An older cousin of his discovered a gift and passion for poetry while serving time in Folsom State Prison. He was an early influence on him, sending books and letters from prison and encouraging the younger Nolan to read and write as often as possible. This relationship was the subject of a documentary last year called Visiting Day, produced for the CBC by filmmaker Charles Konowal. He was invited to perform and host writing workshops in the very same prison library his cousin wrote to him from all those years ago.

The late Winnipeg poet Patrick O’Connell was also a dear friend and mentor. Patrick is one of his favourite contemporary Canadian poets. His was a lyrical style that had a strong impact on his early songwriting. One of the many benefits of working in the arts community in Winnipeg is the quality of work of his peers. It’s consistently encouraging and inspiring. After more than a decade of relentless touring, he decided to take a year or so away from the road to collaborate, produce records, and enjoy his life in Winnipeg. A play was produced through Manitoba Theatre Projects based on the nine albums he has released since 2003. The play, I Dream of Diesel, enjoyed a two week run of sold-out shows and critical praise from both the community and critics.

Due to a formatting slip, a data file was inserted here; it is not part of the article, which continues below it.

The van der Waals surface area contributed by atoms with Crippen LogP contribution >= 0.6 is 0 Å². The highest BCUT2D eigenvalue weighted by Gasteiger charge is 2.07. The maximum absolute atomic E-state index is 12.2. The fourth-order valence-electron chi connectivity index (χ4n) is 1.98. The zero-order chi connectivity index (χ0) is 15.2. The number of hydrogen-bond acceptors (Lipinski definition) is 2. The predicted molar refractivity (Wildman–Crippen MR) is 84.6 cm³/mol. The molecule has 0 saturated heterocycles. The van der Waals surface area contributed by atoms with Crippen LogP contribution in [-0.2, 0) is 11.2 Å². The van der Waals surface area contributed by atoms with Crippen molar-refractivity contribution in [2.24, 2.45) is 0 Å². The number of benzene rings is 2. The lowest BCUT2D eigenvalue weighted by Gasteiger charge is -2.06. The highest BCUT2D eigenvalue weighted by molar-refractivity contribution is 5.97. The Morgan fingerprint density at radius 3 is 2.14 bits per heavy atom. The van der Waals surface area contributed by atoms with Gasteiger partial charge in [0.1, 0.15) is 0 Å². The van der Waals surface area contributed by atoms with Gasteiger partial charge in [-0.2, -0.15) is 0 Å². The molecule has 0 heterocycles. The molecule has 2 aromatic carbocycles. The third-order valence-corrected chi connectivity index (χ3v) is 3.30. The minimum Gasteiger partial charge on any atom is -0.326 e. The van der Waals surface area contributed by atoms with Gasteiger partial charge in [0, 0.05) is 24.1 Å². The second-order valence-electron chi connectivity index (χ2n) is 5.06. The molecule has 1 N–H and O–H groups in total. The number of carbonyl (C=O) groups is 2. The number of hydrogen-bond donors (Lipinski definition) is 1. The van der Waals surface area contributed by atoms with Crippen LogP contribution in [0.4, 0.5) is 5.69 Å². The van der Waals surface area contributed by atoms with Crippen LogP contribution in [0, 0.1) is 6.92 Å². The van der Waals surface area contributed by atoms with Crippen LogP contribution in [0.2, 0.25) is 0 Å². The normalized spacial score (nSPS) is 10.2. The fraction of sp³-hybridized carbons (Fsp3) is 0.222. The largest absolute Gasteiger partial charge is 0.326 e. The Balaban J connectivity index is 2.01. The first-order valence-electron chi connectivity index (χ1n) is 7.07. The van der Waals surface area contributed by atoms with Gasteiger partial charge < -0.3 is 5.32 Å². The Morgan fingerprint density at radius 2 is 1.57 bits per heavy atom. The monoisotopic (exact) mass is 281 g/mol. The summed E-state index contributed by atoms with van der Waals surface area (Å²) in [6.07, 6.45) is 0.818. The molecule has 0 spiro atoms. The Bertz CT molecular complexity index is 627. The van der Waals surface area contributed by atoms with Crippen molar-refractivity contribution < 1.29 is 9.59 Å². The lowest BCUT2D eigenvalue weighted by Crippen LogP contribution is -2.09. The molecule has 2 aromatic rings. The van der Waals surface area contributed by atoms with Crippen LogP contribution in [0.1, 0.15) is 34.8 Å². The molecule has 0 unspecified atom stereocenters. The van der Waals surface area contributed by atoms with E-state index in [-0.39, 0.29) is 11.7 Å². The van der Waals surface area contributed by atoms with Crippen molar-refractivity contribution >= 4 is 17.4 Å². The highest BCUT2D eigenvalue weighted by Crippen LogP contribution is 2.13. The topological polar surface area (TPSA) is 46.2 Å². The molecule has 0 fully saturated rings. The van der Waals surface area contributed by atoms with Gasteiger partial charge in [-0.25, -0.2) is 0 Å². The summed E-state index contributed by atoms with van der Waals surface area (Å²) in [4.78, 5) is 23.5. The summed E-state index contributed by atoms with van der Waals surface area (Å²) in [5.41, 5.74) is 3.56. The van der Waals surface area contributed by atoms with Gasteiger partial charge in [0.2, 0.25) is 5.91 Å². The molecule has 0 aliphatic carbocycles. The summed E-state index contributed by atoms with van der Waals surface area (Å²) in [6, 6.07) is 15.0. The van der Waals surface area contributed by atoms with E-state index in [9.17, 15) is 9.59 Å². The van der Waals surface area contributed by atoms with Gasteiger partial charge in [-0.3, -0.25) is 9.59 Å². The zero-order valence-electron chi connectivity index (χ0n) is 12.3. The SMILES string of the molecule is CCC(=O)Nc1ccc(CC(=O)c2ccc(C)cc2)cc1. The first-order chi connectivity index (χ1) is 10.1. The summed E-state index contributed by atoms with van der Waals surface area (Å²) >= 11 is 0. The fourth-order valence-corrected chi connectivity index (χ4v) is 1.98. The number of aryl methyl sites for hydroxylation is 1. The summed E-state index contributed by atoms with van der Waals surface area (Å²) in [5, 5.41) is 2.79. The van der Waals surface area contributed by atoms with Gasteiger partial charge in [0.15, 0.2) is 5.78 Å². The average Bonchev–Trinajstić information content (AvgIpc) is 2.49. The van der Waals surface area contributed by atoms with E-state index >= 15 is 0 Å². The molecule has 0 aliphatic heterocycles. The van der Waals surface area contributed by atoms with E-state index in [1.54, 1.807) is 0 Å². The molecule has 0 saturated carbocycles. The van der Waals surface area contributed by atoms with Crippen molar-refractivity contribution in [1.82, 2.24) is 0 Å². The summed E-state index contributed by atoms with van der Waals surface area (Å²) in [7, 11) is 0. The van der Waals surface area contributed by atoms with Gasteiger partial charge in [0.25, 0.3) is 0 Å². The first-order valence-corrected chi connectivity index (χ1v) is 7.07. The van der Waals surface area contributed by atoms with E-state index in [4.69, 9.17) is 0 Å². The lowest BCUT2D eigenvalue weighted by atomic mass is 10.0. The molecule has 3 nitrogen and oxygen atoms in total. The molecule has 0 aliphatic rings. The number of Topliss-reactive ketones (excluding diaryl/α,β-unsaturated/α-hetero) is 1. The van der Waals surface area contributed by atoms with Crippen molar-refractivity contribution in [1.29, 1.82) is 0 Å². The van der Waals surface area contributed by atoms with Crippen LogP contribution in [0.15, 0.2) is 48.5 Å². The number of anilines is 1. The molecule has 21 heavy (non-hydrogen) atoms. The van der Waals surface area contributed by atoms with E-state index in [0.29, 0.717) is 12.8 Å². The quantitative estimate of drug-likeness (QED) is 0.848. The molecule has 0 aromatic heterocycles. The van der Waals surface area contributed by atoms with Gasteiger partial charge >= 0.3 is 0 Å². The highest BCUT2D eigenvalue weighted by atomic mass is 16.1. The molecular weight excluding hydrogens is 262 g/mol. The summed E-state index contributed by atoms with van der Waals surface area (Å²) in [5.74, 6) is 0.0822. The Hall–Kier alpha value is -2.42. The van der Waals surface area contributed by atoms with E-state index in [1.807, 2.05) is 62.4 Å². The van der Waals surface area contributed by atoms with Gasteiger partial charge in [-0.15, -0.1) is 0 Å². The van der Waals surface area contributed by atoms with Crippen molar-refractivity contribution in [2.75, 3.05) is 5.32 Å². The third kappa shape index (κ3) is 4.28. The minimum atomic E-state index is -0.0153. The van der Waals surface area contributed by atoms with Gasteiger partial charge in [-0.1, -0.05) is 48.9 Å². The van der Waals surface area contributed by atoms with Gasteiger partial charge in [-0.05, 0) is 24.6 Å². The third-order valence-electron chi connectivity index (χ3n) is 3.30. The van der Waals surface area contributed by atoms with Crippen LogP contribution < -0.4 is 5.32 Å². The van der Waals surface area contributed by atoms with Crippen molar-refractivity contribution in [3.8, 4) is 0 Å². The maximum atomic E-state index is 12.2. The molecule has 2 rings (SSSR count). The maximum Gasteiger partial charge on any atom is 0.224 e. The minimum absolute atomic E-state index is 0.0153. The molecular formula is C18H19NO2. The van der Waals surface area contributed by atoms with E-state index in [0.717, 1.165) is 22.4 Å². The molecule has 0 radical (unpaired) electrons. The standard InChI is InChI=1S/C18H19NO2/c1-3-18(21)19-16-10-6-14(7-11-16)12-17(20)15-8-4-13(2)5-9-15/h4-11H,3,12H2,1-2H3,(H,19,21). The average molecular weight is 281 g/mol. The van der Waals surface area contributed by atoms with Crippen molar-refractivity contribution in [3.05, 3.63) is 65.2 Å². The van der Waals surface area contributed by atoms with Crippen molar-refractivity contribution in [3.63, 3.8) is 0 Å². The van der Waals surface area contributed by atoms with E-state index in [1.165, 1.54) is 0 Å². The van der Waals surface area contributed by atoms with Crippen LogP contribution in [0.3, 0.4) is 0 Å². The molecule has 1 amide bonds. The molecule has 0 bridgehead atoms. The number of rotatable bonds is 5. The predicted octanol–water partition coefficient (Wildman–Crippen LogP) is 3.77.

Hillbilly Burlesque is Angel Calnek on vocals and percussion and Darrell “Slideboy” Sandmoen on vocals and guitars.

Blues with a down-home feel, Hillbilly Burlesque keeps the roots and blues fires burning bright with their tasty country blues originals and rootsy renovations of classic blues standards from the 20s, 30s and 40s. Calnek and Sandmoen skillfully honour fine blues performers of the past like Leadbelly, Willie Dixon, Memphis Minnie, Mississippi Fred McDowell, Sippie Wallace and Jimmie Rodgers enthusing audiences with their upbeat energy and dynamic stage presence.

These award winning performers/recording artists combine powerhouse vocals and stinging slide guitar into a funky, rocking rhythm. They perform as the Hillbilly Burlesque duo, in the Billy-N-Aires with Ken Pinchin, Julene Gravett and Patrick Boggs, as a trio The Trillionaires with Patrick Boggs and numerous other conglomerations of fine performers and awesome music!